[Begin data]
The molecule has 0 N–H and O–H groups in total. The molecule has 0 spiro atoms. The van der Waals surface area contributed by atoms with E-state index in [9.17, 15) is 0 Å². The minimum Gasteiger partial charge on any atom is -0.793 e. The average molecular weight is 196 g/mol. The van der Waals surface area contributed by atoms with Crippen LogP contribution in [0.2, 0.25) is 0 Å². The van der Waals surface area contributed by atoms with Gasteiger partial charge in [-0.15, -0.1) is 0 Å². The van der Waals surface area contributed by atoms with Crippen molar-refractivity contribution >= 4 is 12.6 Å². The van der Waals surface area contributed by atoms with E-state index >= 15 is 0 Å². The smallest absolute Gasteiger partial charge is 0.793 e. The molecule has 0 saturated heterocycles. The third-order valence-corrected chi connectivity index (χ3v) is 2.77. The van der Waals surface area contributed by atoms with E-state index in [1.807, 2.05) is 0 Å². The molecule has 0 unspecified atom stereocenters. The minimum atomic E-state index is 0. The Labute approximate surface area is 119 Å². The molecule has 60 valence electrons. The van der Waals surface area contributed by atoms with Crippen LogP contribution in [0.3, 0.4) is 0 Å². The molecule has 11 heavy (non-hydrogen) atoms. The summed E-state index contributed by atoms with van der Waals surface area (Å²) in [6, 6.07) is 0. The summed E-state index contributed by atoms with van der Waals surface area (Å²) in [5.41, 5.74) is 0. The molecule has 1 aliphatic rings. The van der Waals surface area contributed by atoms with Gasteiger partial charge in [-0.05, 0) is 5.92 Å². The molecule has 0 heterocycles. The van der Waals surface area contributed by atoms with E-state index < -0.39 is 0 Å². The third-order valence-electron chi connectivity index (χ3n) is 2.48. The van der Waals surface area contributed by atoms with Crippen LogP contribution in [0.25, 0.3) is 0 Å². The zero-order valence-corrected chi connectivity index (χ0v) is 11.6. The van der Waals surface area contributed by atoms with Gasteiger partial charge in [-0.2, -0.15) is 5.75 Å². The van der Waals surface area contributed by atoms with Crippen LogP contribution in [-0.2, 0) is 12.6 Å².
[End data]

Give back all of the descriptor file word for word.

The molecule has 0 N–H and O–H groups in total. The molecule has 0 spiro atoms. The van der Waals surface area contributed by atoms with E-state index in [9.17, 15) is 0 Å². The minimum Gasteiger partial charge on any atom is -0.793 e. The average molecular weight is 196 g/mol. The van der Waals surface area contributed by atoms with Crippen LogP contribution in [0.2, 0.25) is 0 Å². The van der Waals surface area contributed by atoms with Gasteiger partial charge in [-0.15, -0.1) is 0 Å². The van der Waals surface area contributed by atoms with Crippen molar-refractivity contribution >= 4 is 12.6 Å². The van der Waals surface area contributed by atoms with E-state index >= 15 is 0 Å². The smallest absolute Gasteiger partial charge is 0.793 e. The molecule has 0 saturated heterocycles. The third-order valence-corrected chi connectivity index (χ3v) is 2.77. The van der Waals surface area contributed by atoms with E-state index in [1.807, 2.05) is 0 Å². The molecule has 0 unspecified atom stereocenters. The minimum atomic E-state index is 0. The Labute approximate surface area is 119 Å². The molecule has 60 valence electrons. The van der Waals surface area contributed by atoms with Crippen LogP contribution in [0.3, 0.4) is 0 Å². The molecule has 11 heavy (non-hydrogen) atoms. The summed E-state index contributed by atoms with van der Waals surface area (Å²) in [6, 6.07) is 0. The summed E-state index contributed by atoms with van der Waals surface area (Å²) in [5.41, 5.74) is 0. The molecule has 1 aliphatic rings. The van der Waals surface area contributed by atoms with Gasteiger partial charge in [-0.05, 0) is 5.92 Å². The molecule has 0 heterocycles. The van der Waals surface area contributed by atoms with E-state index < -0.39 is 0 Å². The third-order valence-electron chi connectivity index (χ3n) is 2.48. The van der Waals surface area contributed by atoms with Crippen LogP contribution in [0.25, 0.3) is 0 Å². The zero-order valence-corrected chi connectivity index (χ0v) is 11.6. The van der Waals surface area contributed by atoms with Gasteiger partial charge in [-0.2, -0.15) is 5.75 Å². The van der Waals surface area contributed by atoms with Crippen LogP contribution in [-0.2, 0) is 12.6 Å².